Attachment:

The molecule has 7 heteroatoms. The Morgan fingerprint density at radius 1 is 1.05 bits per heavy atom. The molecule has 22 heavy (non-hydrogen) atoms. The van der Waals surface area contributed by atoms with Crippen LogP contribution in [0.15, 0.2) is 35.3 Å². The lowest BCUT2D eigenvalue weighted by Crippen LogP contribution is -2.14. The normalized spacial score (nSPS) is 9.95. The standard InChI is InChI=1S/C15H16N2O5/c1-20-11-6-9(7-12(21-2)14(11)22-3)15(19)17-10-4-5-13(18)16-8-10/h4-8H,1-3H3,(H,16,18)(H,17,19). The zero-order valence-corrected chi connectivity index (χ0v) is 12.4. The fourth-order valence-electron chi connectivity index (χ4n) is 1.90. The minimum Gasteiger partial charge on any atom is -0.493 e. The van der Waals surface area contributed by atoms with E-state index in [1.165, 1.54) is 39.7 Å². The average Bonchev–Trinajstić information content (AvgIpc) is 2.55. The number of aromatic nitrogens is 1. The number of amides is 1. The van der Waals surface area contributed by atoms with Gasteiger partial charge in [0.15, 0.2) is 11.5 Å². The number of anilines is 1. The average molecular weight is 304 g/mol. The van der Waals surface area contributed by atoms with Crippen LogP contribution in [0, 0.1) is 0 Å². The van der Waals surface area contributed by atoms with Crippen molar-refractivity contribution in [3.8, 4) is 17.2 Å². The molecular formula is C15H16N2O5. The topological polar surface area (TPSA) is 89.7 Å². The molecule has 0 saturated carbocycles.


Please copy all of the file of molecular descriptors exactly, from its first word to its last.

The molecule has 7 heteroatoms. The Morgan fingerprint density at radius 1 is 1.05 bits per heavy atom. The molecule has 22 heavy (non-hydrogen) atoms. The van der Waals surface area contributed by atoms with Crippen LogP contribution in [0.15, 0.2) is 35.3 Å². The lowest BCUT2D eigenvalue weighted by Crippen LogP contribution is -2.14. The normalized spacial score (nSPS) is 9.95. The standard InChI is InChI=1S/C15H16N2O5/c1-20-11-6-9(7-12(21-2)14(11)22-3)15(19)17-10-4-5-13(18)16-8-10/h4-8H,1-3H3,(H,16,18)(H,17,19). The zero-order valence-corrected chi connectivity index (χ0v) is 12.4. The fourth-order valence-electron chi connectivity index (χ4n) is 1.90. The minimum Gasteiger partial charge on any atom is -0.493 e. The van der Waals surface area contributed by atoms with E-state index in [1.165, 1.54) is 39.7 Å². The average Bonchev–Trinajstić information content (AvgIpc) is 2.55. The number of aromatic nitrogens is 1. The number of amides is 1. The van der Waals surface area contributed by atoms with Gasteiger partial charge in [0.15, 0.2) is 11.5 Å². The number of anilines is 1. The average molecular weight is 304 g/mol. The van der Waals surface area contributed by atoms with Crippen LogP contribution in [0, 0.1) is 0 Å². The van der Waals surface area contributed by atoms with Crippen molar-refractivity contribution in [3.8, 4) is 17.2 Å². The molecular formula is C15H16N2O5. The topological polar surface area (TPSA) is 89.7 Å². The molecule has 0 saturated carbocycles.